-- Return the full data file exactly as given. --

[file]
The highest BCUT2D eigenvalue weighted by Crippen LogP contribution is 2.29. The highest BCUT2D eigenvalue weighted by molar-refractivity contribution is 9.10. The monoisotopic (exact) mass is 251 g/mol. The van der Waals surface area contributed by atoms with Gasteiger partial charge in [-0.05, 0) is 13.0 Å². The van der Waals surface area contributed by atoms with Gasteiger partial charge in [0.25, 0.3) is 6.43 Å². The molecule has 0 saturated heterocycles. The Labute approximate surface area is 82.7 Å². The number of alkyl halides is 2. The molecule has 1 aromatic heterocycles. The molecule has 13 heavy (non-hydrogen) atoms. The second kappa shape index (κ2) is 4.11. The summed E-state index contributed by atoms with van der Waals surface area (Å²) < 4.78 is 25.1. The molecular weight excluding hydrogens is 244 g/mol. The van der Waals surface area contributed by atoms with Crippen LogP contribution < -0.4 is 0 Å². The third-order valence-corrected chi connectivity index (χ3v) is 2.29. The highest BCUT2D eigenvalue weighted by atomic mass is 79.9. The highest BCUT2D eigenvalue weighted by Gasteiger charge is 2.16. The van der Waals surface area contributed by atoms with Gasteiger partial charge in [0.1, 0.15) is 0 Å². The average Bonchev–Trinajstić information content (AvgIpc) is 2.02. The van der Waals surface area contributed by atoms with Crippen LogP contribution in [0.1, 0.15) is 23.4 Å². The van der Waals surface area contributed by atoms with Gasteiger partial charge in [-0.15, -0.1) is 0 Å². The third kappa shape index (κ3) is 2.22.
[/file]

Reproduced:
The highest BCUT2D eigenvalue weighted by Crippen LogP contribution is 2.29. The highest BCUT2D eigenvalue weighted by molar-refractivity contribution is 9.10. The monoisotopic (exact) mass is 251 g/mol. The van der Waals surface area contributed by atoms with Gasteiger partial charge in [-0.05, 0) is 13.0 Å². The van der Waals surface area contributed by atoms with Gasteiger partial charge in [0.25, 0.3) is 6.43 Å². The molecule has 0 saturated heterocycles. The Labute approximate surface area is 82.7 Å². The number of alkyl halides is 2. The molecule has 1 aromatic heterocycles. The molecule has 13 heavy (non-hydrogen) atoms. The second kappa shape index (κ2) is 4.11. The summed E-state index contributed by atoms with van der Waals surface area (Å²) < 4.78 is 25.1. The molecular weight excluding hydrogens is 244 g/mol. The van der Waals surface area contributed by atoms with Crippen LogP contribution < -0.4 is 0 Å². The third-order valence-corrected chi connectivity index (χ3v) is 2.29. The highest BCUT2D eigenvalue weighted by atomic mass is 79.9. The highest BCUT2D eigenvalue weighted by Gasteiger charge is 2.16. The van der Waals surface area contributed by atoms with Gasteiger partial charge in [0.1, 0.15) is 0 Å². The average Bonchev–Trinajstić information content (AvgIpc) is 2.02. The van der Waals surface area contributed by atoms with Crippen LogP contribution in [0.1, 0.15) is 23.4 Å². The van der Waals surface area contributed by atoms with Gasteiger partial charge in [-0.15, -0.1) is 0 Å². The third kappa shape index (κ3) is 2.22.